When it comes to software project development, the possibility of continuous testing and code delivery allows software teams to significantly increase the speed and improve the quality of software solution. The ongoing (several times a day) merger of the working copies of the code into a common main branch and continuous testing are referred to as the “concept of continuous integration and delivery of software” (CI/CD). It operates similarly to a pipeline: at each stage of development, CI/CD performs an integration function, including various types of automated tests, which enables the delivery and deployment of the completed code into the finished product for the end user.
CI/CD platforms, which enable the implementation of this concept, ensure the rapid detection of defects and fast resolution of integration issues. With the standard approach (cascade software development or Waterfall methodology), where developers work independently on different parts of the system, the integration stage is the final stage, and when errors are detected, it may cause unpredictable delays in project delivery. Transition to continuous integration allows to reduce the labor intensity and make your software development more predictable due to early and constant detection and elimination of errors and inconsistencies.
At its core, CI/CD enables DevOps implementation and is consistent with the essential Agile principles of automated testing for fast debugging of the working version of the software.
While Agile is all about removing the gap between customer and developer, and DevOps is all about removing the boundaries between developer and system administrator, then CI/CD is all about putting DevOps strategies and components into practice.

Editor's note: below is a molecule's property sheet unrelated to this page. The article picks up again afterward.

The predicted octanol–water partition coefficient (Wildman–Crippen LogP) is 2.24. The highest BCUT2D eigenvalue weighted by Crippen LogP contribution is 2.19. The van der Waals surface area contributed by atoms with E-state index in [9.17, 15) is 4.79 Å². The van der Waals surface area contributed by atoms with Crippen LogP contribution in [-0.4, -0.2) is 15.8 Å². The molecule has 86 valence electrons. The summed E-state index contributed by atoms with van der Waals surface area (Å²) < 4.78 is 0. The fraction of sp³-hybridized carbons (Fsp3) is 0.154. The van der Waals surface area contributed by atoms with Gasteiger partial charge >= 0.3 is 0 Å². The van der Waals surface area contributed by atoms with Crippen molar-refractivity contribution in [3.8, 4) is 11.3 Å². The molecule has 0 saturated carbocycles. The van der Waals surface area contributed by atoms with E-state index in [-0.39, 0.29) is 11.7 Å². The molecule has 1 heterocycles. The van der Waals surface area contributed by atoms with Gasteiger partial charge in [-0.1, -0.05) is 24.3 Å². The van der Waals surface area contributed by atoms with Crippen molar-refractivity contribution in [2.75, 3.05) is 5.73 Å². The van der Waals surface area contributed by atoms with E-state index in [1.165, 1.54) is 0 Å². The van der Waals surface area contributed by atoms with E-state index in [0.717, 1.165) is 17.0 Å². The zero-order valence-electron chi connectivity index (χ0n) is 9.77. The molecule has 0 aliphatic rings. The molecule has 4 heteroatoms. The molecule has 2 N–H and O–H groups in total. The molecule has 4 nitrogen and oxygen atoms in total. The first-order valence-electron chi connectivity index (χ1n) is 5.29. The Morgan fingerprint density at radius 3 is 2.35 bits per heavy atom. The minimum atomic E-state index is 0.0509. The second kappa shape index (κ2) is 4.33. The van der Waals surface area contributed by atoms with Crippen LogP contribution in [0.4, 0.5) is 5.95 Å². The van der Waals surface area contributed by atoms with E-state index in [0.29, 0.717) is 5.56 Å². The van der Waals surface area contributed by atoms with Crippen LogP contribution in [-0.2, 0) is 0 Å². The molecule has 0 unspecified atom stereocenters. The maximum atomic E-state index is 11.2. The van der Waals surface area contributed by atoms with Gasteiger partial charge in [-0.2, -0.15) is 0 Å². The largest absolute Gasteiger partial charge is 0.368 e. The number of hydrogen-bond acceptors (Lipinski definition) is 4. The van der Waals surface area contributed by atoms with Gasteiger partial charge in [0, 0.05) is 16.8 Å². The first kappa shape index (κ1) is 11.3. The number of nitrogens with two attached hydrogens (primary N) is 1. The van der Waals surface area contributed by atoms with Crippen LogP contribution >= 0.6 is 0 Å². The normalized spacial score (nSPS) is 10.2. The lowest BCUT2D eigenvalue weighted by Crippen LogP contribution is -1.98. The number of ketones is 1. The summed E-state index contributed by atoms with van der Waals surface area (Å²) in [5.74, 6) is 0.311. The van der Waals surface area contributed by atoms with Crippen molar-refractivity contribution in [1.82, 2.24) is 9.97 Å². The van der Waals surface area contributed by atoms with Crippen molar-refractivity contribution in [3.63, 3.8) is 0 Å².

Level 80 Overhype
Today, CI/CD is one of the most widely used software development methodologies. Over time, CI/CD will most likely be recognized as a “gold standard” of quality, clean code-driven delivery.
Now it’s safe to say that this methodology is ideally suited for any software development project that’s taken from the ground up and based on micro-service architecture.
CI/CD is not suitable for making adjustments to monolithic IT systems without additional improvements (e.g., large processing systems for banks that get updates 3-4 times a year), because such tasks require a complete restructuring of the entire architecture.
So far, the apparent range of tasks for the methodology includes everything related to web development, e-commerce, omnichannel solutions. In short, it covers the whole complex of front-end and middleware components. For existing core systems, the cascade paradigm is still the optimal choice.
CI/CD deployment features
The main challenge in the process of transition to CI/CD is to employ the approach, where processes dominate over technology. It is necessary to build new workflows, identify new roles for software development team members, and find integration points for existing and new methods. Shifting the focus from software and hardware to people becomes a significant challenge for many teams that implement CI/CD.
The second point is that in CI/CD, the developer’s responsibility for the end result becomes much higher. Besides committing abstract code per the specification, they need to test their system regularly. This leads to higher and more stringent demands for new and sophisticated skill sets.
Read how we leveraged CI/CD when building a 360-degree software solution for the commercial aviation client:
At the same time, we don’t have to confuse classical infrastructure developers, who configure the equipment and set up infrastructure components of the system, with a new generation of CI/CD-profiled employees. CI/CD specialists must understand not only the infrastructure but also how to handle its add-ons such as Kubernetes, TeamCity, Jenkins, and others.